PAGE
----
Tag Archives: Inspiration

The Healing Paths of Fife by Diana Jackson

coverThe Healing Paths of Fife – a personal Memoir – Fantasy, will be released on Kindle on 20th April 2017.

It can be pre-ordered here in the UK or on Amazon.com.

Part 1 From Redundancy to Rejuvenation has been available in paperback form, but this is the first time that it will be released on Kindle together with

Part 2 Letting Go and Moving On  – released for the first time – both parts as a combined novel:
The Healing Paths of Fife

Here is a description:

Diana walked along the Fife Coastal Path from North Queensferry – beneath the famous Forth Rail Bridge – to St Andrews. While on her way she trod in the footprints of a multitude of pilgrims and famous people through the ages, but she also followed in the steps of ordinary folks of Fife. She ‘met’ some fascinating characters – from St Margaret in Dunfermline to the real Robinson Crusoe, Alexander Selkirk, in Lower Largo.

Diana was enamoured by her beautiful surroundings along these healing paths. As she paused to have a ‘wee blether’ with those she ‘met,’ she learnt a new way of looking at her world, finding values which gave her a blueprint for the next stage in her life and she was fortunate to discover a sense of peace.

The further Diana travelled the more she became absorbed in the history of Fife and her affinity for the area grew.

As you read on you may find yourself ‘walking beside Diana.’ Her experiences might help you with some of the challenges you face in your own life, or they may inspire you to visit the region of Fife and have adventures of your own. Some would call this an allegory but it is certainly a memoir with elements of fantasy. Diana leaves the reader to judge which is which.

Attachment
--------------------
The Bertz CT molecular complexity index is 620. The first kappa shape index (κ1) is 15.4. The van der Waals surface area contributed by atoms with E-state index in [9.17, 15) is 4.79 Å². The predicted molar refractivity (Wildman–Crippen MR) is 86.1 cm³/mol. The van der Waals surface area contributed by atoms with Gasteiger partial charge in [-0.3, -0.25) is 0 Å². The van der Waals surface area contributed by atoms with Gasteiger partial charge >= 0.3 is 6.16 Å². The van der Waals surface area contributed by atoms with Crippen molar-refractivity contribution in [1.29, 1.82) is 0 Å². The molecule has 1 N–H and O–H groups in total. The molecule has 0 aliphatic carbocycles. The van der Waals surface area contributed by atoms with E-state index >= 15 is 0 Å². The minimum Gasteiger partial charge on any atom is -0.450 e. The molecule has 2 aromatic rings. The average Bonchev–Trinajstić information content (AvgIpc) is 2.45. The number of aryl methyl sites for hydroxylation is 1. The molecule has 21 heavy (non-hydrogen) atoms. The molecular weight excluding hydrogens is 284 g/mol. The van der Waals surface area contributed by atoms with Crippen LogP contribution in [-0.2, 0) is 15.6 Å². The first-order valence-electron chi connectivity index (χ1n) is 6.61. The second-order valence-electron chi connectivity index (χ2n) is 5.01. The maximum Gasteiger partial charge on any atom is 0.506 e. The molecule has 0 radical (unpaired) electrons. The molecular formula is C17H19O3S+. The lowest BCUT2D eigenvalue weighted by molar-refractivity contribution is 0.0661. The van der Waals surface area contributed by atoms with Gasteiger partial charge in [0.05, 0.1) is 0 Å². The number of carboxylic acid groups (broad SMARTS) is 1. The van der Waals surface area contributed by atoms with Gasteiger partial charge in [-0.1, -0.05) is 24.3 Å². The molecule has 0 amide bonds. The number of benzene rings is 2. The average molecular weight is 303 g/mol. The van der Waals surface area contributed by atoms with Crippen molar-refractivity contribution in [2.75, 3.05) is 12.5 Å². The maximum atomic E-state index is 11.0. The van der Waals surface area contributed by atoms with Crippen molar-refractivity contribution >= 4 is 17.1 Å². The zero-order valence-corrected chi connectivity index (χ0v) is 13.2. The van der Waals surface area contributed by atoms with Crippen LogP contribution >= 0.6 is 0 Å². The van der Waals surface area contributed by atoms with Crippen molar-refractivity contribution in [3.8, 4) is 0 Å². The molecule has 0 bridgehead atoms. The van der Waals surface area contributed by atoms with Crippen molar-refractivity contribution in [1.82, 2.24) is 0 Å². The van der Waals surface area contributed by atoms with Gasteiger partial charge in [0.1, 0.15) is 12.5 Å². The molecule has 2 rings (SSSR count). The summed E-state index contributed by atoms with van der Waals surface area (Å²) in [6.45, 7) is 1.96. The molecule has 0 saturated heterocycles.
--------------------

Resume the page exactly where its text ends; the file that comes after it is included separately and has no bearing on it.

Part 1: From Redundancy to Rejuvenation

Serendipity! Diana’s husband’s job temporarily located them to Fife, at the same time as Diana was made redundant from a life time of teaching.

Part 2: Letting Go and Moving on

In order to live her new life to the full, Diana needed to truly let go of much of her old life. That did not mean forgetting her friends and family but finding a new and deeper relationship with them, even at a distance. As she and her husband threw themselves into a community life in Fife, deep down Diana was still searching for her true purpose and with the encouragement of new and old friends alike she ….

ISBN 9780993260834

The Healing Paths of Fife will be available as a paperback through Amazon by the end of April.

 

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Filed under Book Cover, Events, Fife, Fife Fantasy, Memoirs, My books, Writing

Mid Bedfordshire Murder Mystery Virtual Tour no1 ~ Clophill and Haynes

We begin our journey at Clophill village green by the Flying Horse, famous for highway men in the past but for bistro food and a friendly ambiance today. First we are going to pedal along the High Street where homes reflect the passing of time of two centuries, but before we reach the iron stone church of St Mary’s, and just after the school, we will turn left up Great Lane. I love the simple village road names ~ Great ~ because it travels in an undulating fashion all the way to Haynes, Church End.